• “A libtard wants to live in a fantasy world (in which life is the way that they WISH IT WAS) as opposed to dealing with life the way it actually is.

          (This explains the religious fervor that many of them demonstrate when it comes to smoking pot).

          The most idealistic libtard envisions a time when science/technology and Socialism will eliminate all poverty, hunger, war, disease, injustice, unemployment and prejudice. (It is a nice pipe dream but human nature will forever stand in the way of that goal).

          Most libtards subscribe to the notion that “people are basically good”, and build their foundation for activism and “improving the human condition” on that faulty premise. Because they deny the facts about human nature, their “reasoning” is diametrically opposite to common sense (blue states vs. red states).

          The reality that people have different initiative levels, are basically selfish, and often work for their own interests before helping others, puts a libtard’s panties in a wad. So, when citizens will not voluntarily comply with various libtard prescriptions for “the common good”, then laws must be passed, or force used, to MAKE them comply. (It is the gradual path to totalitarianism).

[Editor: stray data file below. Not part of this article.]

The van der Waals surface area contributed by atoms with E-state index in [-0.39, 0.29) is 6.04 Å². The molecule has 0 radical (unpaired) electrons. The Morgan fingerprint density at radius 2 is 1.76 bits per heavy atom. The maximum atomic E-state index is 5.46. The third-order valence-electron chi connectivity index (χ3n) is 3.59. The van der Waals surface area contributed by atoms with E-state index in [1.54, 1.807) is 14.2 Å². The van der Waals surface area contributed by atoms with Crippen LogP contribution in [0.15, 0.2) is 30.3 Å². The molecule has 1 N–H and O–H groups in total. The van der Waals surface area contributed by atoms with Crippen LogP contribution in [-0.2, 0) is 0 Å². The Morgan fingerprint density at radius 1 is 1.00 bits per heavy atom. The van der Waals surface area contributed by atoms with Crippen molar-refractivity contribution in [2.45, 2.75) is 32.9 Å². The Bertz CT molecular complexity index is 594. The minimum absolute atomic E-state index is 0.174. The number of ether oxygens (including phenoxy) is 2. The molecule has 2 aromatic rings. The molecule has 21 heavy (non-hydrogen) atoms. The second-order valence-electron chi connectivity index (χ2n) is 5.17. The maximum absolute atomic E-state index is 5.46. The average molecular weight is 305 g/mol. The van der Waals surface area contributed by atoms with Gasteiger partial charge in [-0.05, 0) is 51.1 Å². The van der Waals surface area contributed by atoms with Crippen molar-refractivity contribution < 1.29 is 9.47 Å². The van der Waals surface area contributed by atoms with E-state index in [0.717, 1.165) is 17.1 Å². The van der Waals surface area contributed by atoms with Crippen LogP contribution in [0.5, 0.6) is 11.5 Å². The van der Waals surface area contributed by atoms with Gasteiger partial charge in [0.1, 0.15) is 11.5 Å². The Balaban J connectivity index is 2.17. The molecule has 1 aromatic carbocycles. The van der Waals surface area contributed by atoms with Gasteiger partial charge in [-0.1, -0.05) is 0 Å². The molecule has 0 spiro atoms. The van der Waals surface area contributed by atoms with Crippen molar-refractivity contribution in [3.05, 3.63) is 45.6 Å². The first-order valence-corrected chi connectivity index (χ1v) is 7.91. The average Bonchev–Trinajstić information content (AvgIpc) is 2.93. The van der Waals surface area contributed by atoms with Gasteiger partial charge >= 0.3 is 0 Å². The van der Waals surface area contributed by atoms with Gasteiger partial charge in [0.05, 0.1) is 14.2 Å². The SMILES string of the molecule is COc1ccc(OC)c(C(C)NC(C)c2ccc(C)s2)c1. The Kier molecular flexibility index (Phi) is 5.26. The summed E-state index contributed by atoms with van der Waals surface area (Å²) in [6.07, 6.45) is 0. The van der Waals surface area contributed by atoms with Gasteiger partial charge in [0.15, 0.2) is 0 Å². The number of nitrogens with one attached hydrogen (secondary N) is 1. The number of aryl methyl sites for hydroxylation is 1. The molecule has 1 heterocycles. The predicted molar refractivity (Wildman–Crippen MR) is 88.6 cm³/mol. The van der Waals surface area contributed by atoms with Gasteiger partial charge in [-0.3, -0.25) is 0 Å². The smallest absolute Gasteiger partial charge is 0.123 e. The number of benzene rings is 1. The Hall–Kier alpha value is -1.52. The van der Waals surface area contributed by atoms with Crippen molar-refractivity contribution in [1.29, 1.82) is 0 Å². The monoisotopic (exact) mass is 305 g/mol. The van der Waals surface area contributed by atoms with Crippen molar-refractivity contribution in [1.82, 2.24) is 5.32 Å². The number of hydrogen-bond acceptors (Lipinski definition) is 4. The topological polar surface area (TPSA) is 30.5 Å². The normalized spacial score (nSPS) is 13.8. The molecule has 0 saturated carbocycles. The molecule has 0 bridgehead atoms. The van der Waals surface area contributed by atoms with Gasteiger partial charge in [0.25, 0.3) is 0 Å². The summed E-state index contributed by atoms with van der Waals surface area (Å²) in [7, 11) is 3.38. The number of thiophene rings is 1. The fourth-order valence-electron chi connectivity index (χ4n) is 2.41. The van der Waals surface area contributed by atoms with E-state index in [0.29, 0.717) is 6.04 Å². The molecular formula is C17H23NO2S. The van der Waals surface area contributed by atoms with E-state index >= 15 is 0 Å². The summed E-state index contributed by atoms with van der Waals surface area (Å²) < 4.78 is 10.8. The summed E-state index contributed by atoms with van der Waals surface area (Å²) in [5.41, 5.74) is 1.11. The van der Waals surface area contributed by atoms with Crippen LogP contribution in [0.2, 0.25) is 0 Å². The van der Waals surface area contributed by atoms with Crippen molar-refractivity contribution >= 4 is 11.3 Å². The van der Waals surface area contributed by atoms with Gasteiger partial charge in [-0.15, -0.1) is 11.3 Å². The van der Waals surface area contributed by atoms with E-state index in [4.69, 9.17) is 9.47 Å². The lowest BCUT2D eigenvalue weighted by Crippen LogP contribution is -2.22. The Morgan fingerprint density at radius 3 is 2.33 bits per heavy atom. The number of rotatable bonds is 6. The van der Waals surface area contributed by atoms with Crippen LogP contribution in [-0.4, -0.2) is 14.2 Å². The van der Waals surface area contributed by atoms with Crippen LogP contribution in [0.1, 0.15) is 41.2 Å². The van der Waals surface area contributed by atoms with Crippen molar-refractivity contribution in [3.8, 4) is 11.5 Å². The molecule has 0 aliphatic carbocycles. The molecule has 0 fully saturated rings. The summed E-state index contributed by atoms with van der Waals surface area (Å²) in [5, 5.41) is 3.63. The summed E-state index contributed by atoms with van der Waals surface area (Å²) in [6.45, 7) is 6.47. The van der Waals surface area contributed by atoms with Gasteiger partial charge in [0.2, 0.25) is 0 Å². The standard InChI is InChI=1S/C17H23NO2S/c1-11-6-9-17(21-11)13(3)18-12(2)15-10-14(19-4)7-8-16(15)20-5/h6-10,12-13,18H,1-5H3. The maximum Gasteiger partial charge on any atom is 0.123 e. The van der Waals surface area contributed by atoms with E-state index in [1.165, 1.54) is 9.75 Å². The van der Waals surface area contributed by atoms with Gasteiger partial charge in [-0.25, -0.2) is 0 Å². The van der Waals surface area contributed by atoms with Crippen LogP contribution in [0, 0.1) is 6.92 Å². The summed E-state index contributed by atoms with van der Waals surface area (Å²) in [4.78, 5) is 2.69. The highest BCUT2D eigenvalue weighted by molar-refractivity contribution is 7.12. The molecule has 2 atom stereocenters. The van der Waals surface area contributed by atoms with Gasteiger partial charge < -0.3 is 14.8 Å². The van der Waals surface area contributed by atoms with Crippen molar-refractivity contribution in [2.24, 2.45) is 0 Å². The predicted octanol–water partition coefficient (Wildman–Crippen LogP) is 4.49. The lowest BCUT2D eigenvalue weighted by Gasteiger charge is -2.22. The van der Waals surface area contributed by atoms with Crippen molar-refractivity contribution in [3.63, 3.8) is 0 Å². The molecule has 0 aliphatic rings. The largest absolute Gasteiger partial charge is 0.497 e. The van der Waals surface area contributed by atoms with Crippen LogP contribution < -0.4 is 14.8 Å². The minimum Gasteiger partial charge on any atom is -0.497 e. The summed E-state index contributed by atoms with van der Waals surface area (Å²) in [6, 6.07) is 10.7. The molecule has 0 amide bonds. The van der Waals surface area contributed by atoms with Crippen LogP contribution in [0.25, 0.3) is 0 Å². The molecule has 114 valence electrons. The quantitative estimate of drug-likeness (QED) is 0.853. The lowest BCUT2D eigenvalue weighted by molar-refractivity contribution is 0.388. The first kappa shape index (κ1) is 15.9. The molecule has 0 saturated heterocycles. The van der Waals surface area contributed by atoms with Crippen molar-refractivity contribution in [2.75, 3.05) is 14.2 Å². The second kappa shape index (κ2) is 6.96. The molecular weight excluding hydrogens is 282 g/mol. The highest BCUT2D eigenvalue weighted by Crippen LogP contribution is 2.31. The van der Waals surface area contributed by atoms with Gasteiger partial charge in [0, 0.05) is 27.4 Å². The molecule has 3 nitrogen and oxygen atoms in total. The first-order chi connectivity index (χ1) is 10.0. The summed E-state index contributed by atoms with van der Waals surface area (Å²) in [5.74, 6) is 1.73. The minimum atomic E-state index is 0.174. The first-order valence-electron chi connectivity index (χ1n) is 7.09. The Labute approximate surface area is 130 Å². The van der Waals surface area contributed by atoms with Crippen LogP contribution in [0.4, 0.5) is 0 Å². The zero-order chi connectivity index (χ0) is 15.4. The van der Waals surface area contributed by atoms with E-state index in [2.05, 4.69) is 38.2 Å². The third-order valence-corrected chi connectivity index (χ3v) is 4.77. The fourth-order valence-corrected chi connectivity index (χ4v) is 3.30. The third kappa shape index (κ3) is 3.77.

Likewise, his/her naïve cries of: “can’t we all just get along?” and “there is nothing worth dying for” are red flags for anyone with a clue.

          Metaphorically speaking, a libtard is a sheep who thinks that their grasp of diplomatic nuance or metaphysical sensitivity will prevent their flock from being devoured by the world’s Islamic/Communist wolves. When America, the sheep dog, responds to wolf attacks, the libtard judges these defensive actions as offensive and wolfish.

          Since libtards are unable to recognize our enemies for what they are, they cannot be trusted to safeguard our future.”

          Gee whiz, I just thought it stood for retarded Liberal Party voter – better watch out for these libtards or we will be devoured by the world’s Islamic/Communist wolves!!!